Both 26-inch and 28-inch barrels are available. Barrels and chokes feature Benelli’s “Crio System Technology” whereby the steel is cryogenically treated with extreme cold to relieve stress caused by hammer forging and yield a smoother, more uniform surface. Benelli claims this process produces “superior patterns” and that barrels require less frequent cleaning as a result of lower resistance. The former is difficult to validate, but I can attest to my surprise at the comparative cleanliness of the barrel after burning 200+ loads through my test gun! Barrels are topped with a carbon fiber ventilated rib, which is attractive and saves weight. The rib ramps up 7/16-inch just two inches down the barrel, tapering to 1/4-inch in height at the muzzle. Here a “Red-bar” fiber-optic tube is attached, providing an alignment sight that is quick to acquire. Prior to shimming adjustment, I could see only the high rise at the back of the rib when locking the gun into shooting position, and did not see the fiber optic-sight at all (more on this later). My test gun came with the longer 28-inch barrel, and balance is ever-so-slightly biased to the front of this sleek, nearly 50-inch-long sub-gauge.

Benelli semi-automatic shotgun

The aluminum frame is sturdy and beautifully finished. Stock grip and forend are synthetic polymer and feature “AirTouch” dimpled checkering. Quoting Benelli on this pattern: “It provides a superior gripping surface in all weather, without being overly rough to the ungloved hand.” Operating the SBE3-28 in weather ranging from sweaty-palm desert heat to heavy rain, as well as snowstorms in single-digit temps at high elevation, I can wholeheartedly concur. Purchase, and thus control, is excellent, even through heavy Gore-Tex winter gloves.

Benelli semi-auto shotgun

Control Features: Every fire control feature has been well thought out and executed. Each is oversized to facilitate gloved operation, and perfectly positioned – from safety release button at the rear and shell drop lever with red dot at the front of the uniquely shaped, oversized trigger guard, to bolt handle and elongated bolt release button immediately below it. Trigger was smooth and consistent on the test gun, averaging 6-1/2 lbs.

Other Features: One that SBE aficionados will appreciate is the Easy-Locking Bolt System. Original SBE shotguns require some force to close the rotating bolt head and place the bolt in battery. Gently closing the bolt often precipitates the infamous and dreaded “Benelli Click.” Pulling the trigger with the bolt out of battery causes the hammer to strike the back of the bolt body and not the firing pin. The gun does not fire, but makes a loud click followed by noise from activation of the magazine release – enough to scare birds, particularly a wary gobbler. The new system requires less force to engage, making a soft click as the bolt head rotates into battery. I love this feature, as I often swap loads and shot sizes while hunting waterfowl.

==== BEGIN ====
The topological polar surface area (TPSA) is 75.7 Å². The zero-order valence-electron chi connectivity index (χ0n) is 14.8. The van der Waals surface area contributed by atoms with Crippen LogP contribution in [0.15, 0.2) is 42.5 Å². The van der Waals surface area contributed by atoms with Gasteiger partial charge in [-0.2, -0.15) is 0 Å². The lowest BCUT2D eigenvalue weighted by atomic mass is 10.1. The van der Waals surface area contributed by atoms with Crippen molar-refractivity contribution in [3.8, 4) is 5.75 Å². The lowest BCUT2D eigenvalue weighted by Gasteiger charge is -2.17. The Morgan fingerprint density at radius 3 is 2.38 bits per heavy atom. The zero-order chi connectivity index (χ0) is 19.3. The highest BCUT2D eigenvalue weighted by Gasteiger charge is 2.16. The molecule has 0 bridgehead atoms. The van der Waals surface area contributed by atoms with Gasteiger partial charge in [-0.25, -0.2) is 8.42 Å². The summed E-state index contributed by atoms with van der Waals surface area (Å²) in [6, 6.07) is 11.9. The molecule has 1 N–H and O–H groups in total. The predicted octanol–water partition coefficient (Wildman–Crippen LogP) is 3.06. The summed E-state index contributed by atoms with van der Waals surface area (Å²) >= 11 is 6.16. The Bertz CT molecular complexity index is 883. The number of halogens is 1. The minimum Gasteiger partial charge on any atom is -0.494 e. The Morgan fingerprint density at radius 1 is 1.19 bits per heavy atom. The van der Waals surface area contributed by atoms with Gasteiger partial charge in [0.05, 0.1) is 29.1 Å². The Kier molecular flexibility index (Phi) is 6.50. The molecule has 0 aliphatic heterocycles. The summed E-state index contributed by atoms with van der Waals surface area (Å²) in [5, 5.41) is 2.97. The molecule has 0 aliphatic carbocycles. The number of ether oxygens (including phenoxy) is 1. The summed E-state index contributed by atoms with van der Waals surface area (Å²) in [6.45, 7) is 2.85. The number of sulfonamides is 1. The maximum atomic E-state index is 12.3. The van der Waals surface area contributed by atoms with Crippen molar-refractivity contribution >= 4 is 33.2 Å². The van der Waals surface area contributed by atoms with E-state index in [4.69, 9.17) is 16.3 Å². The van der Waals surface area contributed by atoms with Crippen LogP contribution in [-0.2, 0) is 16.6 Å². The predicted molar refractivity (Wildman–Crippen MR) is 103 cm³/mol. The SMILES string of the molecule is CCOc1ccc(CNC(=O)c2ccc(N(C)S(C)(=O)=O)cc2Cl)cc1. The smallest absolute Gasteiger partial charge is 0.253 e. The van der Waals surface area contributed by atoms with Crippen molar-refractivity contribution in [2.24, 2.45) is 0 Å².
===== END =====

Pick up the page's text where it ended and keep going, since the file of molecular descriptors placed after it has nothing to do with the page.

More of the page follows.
Benelli review

Another favorite feature is the “Easy-Loading System” with its 2-piece carrier latch and wide, beveled loading port, which begins at the front edge of the trigger guard. A groove that runs from the trigger guard to the rear of the loading port, and transitions to a groove in the carrier, funnels shells directly against the red anodized magazine follower for insertion with minimal pressure. This greatly facilitates loading shells without looking! Although 28-gauge shells with their smallish diameter can test dexterity, this system works well even with gloved hands.

Also worthy of mention is the “Easy-Tightening Ergonomic Mag Cap.” It’s large (1-1/4” by 1-1/4”), with a rounded triangular shape and spiral grooves to facilitate removal with gloves. It works as advertised, but there’s one minor problem – the concave face precludes the use of sling hardware wider than 5/8-inch. I prefer synthetic sling hardware over metal for corrosion resistance and quietness, and these are typically too wide to attach to the fitting that extends from the concave face of the cap.

Benelli Super Black Eagle 3 Review


Excluding antiques and rare collectibles, the true value of any gun is how it performs – and the new Benelli 28-gauge SBE3 performs exceptionally well. To date, I have run several hundred rounds – from handloaded and factory 2-3/4-inch 3/4-oz. light target loads to “magnum” 3-inch factory field and custom non-toxic loads – and the “Inertia-Driven” system has flawlessly handled everything. Soaked in rain, dropped in mud, buried in snow and frozen in single-digit temperatures, it didn’t matter, the gun fired and cycled each and every time.

Benelli 28 gauge shotgun

This 5.6-pound sub-gauge is a dream to shoot. Recoil is negligible. It mounts effortlessly, can be adjusted to fit perfectly with the QuadraFit system – which offers a range of length-of-pull as well as drop and cast adjustments – and it swings smoothly despite its light weight. Frankly, it handles more like a symphony conductor’s baton than a magnum waterfowling piece. And, it is deadly. Forget that it’s a 28-gauge. With state-of-the-art ammo like Tungsten Super Shot (TSS), the SBE3-28 will fold waterfowl and pheasants out to the limits of your shooting ability.